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Technical Paper

Series Hydraulic Hybrid System for a Passenger Car: Design, Integration and Packaging Study

This paper is on the development process of a hydraulic hybrid passenger vehicle. A subcompact passenger vehicle is chosen for modification into a series hydraulic hybrid with the aim of achieving a fuel economy of 100 MPG (2.35 L/100km) on the Urban Dynamometer Driving Schedule (UDDS). This work develops a methodology for simultaneously designing a powertrain and power management strategy of a series hydraulic hybrid. The design process was initiated by developing a system level model validated using engine and hydraulic pump/motor testing by the US EPA at the National Vehicle and Fuel Efficiency Laboratory (NVFEL). Parametric studies were performed in order to determine the size of the pump/motors and accumulators. Several candidate engines were tested and the system models were used to determine which one could provide the best fuel economy while meeting performance constraints.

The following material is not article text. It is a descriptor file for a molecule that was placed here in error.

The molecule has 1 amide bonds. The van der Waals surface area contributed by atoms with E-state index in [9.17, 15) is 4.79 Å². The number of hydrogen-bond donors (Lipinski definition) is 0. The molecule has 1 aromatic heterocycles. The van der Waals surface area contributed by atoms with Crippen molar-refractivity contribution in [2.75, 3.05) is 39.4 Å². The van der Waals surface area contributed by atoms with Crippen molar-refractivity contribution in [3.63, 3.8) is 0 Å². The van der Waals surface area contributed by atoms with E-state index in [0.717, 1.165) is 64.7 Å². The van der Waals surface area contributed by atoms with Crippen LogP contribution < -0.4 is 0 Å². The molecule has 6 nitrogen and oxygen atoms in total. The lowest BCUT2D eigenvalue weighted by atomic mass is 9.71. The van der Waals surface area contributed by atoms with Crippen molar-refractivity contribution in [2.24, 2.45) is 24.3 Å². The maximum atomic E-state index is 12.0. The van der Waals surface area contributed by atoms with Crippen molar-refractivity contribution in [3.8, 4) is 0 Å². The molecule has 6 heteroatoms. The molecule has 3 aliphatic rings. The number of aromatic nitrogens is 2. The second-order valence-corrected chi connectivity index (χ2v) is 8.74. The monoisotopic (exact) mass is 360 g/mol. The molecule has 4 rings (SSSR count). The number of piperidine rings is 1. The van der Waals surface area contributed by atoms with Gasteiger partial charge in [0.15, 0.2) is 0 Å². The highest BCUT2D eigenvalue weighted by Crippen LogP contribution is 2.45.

Journal Article

Assessing the Regeneration Potential for a Refuse Truck Over a Real-World Duty Cycle

The majority of a refuse truck collection cycle consists of frequent Stop and Go events while moving from one household to another. The nature of this driving mission creates the opportunity to reduce fuel consumption by capturing and re-using the kinetic energy normally wasted during braking. This paper includes the evaluation of the brake energy available for regeneration from the conventional drivetrain; the description of the impact of the vehicle variable mass and auxiliary loads; a model validation over a real-world duty cycle; and the potential for an increase in fuel efficiency through hybridization of the drivetrain. The Hydraulic Hybrid (HH) technology is selected since it has a large power density.
Journal Article

Optimization of the Series-HEV Control with Consideration of the Impact of Battery Cooling Auxiliary Losses